6.2 Establishment of Mechanisms for Information Sharing

Objective:

All TSPs should have a set of common capabilities to support secure information sharing. These capabilities are minimum requirements in order to securely exchange threat and incident information. While there are more advanced mechanisms, not all organizations will have access to these; hence, a base level of capabilities is necessary. In addition to securing the data, the mechanisms used should also provide for authenticating the sender to the recipient of the information in order to avoid phishing or other impersonation attacks.

Controls:

The TSPs should have the capability to:

  1. Support appropriate security mechanisms designed for the secure exchange of information as dictated by the forums in which the information is being shared.
  2. Establish and enforce internal policies on classification, privacy and distribution of information, which include requirements for the collection, use, disclosure, retention, and disposal of information.
  3. Establish and enforce an acceptable use policy and/or terms of service policies for customers, especially for abuse management.
  4. Limit the information shared to only that required to resolve issues, and avoid sharing of personal information.



7. Vendor Management

7.1 Equipment Supply Chain

TSPs act as vendors to their customers. However, they are also customers themselves, as they procure systems and technology from vendors in order to build the infrastructure that provides service to Canadians.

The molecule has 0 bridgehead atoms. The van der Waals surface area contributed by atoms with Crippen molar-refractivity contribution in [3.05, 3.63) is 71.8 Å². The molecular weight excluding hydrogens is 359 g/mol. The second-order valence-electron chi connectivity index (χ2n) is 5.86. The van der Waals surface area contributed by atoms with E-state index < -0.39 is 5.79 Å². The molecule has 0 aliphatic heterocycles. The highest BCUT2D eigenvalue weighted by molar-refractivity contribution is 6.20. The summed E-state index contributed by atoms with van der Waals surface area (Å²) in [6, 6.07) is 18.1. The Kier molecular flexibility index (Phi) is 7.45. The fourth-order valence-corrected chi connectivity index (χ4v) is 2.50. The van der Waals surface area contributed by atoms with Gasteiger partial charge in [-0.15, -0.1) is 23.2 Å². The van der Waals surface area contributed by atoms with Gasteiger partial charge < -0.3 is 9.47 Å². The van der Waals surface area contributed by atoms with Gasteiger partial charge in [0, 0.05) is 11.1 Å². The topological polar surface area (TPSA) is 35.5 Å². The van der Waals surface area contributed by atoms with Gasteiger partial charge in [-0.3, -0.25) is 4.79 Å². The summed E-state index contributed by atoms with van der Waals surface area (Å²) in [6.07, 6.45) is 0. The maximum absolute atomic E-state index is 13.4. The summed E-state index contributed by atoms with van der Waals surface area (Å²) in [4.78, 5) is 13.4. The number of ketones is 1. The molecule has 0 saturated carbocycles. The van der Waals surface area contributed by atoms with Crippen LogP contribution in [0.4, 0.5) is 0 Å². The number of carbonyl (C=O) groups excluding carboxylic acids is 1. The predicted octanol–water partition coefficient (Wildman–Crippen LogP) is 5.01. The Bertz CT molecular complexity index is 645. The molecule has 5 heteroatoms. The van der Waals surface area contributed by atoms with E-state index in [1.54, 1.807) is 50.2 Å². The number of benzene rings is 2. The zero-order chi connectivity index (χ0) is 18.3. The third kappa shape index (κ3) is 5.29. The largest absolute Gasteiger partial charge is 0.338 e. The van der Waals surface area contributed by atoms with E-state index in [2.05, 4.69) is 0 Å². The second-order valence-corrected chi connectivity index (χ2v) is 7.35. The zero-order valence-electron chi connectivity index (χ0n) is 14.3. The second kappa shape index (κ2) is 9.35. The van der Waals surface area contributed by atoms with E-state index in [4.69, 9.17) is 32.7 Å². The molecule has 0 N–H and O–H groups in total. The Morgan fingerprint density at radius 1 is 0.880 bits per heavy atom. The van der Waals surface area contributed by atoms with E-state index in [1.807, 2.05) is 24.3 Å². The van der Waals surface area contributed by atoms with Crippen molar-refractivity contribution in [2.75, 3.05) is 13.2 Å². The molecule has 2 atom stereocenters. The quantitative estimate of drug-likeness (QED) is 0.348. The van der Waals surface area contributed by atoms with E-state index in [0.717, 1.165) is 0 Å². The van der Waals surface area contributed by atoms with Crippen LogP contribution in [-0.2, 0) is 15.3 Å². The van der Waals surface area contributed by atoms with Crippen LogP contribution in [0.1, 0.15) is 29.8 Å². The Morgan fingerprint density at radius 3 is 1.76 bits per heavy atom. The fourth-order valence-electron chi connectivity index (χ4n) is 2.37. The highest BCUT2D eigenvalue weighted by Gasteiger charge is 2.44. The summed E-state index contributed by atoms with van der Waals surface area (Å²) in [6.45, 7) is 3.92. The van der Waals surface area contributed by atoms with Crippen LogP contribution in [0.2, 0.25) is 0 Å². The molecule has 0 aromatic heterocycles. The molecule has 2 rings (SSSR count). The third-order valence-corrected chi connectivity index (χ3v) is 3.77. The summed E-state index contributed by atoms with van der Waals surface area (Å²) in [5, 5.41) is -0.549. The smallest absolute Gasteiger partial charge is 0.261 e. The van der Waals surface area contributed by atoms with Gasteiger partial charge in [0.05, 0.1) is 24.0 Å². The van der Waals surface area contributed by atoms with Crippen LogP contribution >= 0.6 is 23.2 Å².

Objective:

In order to reduce threats to their infrastructure and customers, TSPs should make reasonable efforts to ensure that network equipment is secure.

Controls:

The TSPs should have the capability to:

  1. Define security standards for procurement of systems, devices, and software.
  2. Ensure that relevant security standards are included in purchase agreements, Requests for Proposals (RFPs), and contracts.
  3. Require third parties to test and verify all equipment, systems, and software in accordance with well-known best practices (e.g. Common Criteria).
  4. Avoid doing business with vendors who do not meet security standards unless the vendors are willing to address the issues or mitigating controls can be introduced.
  5. Define procedures to ensure that vendors are following the standards defined by the TSP.